The Hindenburg-like failure of congressional Republicans to repeal and replace the Affordable Care Act has put single-payer health care — the Left’s dream and Right’s nightmare — on the minds of true believers in both camps. To a considerable degree, though, both sides’ hopes and fears are hyperbolic hokum.

One recent article was titled “Obamacare Keeps Refusing to Implode.” But the evidence supplied (few counties have zero insurance plans available, some states are replacing fleeing insurers, and taxpayer-funded insurer bailouts are restraining premium increases) could just as easily support the title “Obamacare Imploding.”

The unraveling ACA sets Left-leaning hearts aflutter for a health care system financed (and administered?) by the federal government. And the GOP’s legislative failure gives many on the Right a hopeless sense that single-payer is now inevitable.

The Left believes single-payer gives Western Europe and Canada universal coverage, better care, and lower costs — and that such a payment system would rid American health care of its ills. The Right imagines such a shift would end free-market medicine and America’s role as the world’s engine of medical innovation (plus bankrupt the country).

Both views deserve skepticism. European and Canadian health care doesn’t actually attain the standards the Left imagines, and differences with American health care come largely from factors other than the payment system. The Right’s fears are likely overblown because — regardless of the trappings of competition — America already has a quasi-single-payer system; those single-payer qualities arguably cause most of what truly ails American health care.

The monotonously repeated claim that single-payer countries soar over American health care derives primarily from the World Health Organization’s endlessly cited, highly politicized, deeply discredited country rankings (2000). Using partly dubious data, WHO created politically stilted indexes that mostly measured adherence to left-of-center political ideals, not quality of care. American health care has serious problems, but conventional international comparisons are gibberish.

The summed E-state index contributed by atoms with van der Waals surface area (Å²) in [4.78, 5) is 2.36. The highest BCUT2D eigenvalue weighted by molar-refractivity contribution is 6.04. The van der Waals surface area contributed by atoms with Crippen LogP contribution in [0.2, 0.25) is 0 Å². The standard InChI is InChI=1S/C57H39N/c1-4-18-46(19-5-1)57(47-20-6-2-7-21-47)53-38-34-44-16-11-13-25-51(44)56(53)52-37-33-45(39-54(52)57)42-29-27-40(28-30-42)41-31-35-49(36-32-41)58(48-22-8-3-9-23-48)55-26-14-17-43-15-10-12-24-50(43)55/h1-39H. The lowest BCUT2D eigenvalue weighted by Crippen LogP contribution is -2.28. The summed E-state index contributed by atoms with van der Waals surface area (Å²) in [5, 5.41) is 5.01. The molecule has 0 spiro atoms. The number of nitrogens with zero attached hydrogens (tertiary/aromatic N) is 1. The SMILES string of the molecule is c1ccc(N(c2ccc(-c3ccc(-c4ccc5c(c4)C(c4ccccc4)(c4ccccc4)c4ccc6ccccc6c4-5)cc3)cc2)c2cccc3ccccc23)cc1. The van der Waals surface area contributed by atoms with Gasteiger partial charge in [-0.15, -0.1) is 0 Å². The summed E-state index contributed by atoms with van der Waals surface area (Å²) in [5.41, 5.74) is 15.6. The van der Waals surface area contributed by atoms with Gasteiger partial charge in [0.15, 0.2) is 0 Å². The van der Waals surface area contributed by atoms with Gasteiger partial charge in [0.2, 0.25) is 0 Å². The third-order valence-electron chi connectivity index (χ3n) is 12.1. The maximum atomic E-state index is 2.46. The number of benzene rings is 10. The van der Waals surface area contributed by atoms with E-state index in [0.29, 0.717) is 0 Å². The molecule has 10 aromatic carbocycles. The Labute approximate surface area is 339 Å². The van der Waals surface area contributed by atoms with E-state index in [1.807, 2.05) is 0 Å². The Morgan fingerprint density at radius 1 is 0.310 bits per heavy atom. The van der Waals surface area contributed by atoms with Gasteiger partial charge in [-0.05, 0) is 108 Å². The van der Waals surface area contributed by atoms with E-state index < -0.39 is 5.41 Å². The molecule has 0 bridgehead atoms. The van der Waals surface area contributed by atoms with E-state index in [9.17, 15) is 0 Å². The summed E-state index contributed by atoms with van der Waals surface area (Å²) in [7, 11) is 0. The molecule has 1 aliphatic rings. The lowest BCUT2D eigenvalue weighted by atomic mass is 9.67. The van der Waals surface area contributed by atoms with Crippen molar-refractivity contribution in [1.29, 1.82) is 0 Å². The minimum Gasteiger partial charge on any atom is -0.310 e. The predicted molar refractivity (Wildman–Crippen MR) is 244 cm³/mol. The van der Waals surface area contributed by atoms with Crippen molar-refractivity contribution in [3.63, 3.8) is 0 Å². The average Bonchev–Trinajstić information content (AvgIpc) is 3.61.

Actual differences between American and European/Canadian care have little to do with single-payer or the imagined bargaining power of national health care authorities. Europeans spend less than Americans on care because they spend less than Americans on everything. In a column for Bloomberg (“Spending a Lot on Health Care Is the American Way”), my colleague Tyler Cowen notes that this reflects our overall consumption patterns and low saving rates.

European health care systems do save money, but in ways Americans would likely reject, single-payer notwithstanding: antiquated technology and drugs, long wait-times, poor hospital sanitation, low physician pay, poor cancer survival rates. The United Kingdom’s National Health Service recently imposed a one-year wait on routine surgery for smokers and those with body mass index over 30, not for medical reasons but rather because, borrowing the Left’s terminology, the NHS puts profits before people. (Consider that, given demographic patterns of obesity, in America, this scheme would mean more care for urban whites and less care for African-Americans and Latinos.)

Addressing the Right’s fears, single-payer won’t terminate free-market medicine because no such thing existed since modern medicine emerged in the early 20th century. Professional licensure, state insurance regulation, scope-of-practice limitations, Medicare, Medicaid, the ACA, and other laws and regulations crushed most opportunities for meaningful competition.

Around half of insured Americans inhabit a single-payer system — Medicare, Medicaid, the Veterans Administration and more. Private insurance policies are essentially Medicare policies with tweaks. This homogenized coverage is a primary cause of — not a cure for — high costs, spotty coverage and less-than-ideal quality. But for those on the Right who fear the effects of single-payer, relax. For the most part, it’s already here.

True, a sizable bloc of Americans (16 percent pre-ACA and around 9 percent now) lack insurance, but Europe’s “universal” coverage isn’t entirely universal.

“Postcode lotteries” mean access to care varies substantially by geography. In many countries, undocumented immigrants lack access to coverage or receive emergency coverage only, which the United States also guarantees.

And true, we have many agencies and insurers writing checks for care, but some highly touted European systems (Germany, Switzerland, the Netherlands) are multi-payer, and Canada’s provinces are essentially separate payers.

Bottom line? As long as the political sphere focuses on payment systems, and not on how we actually deliver care, the message is: The more things change, the more they stay the same.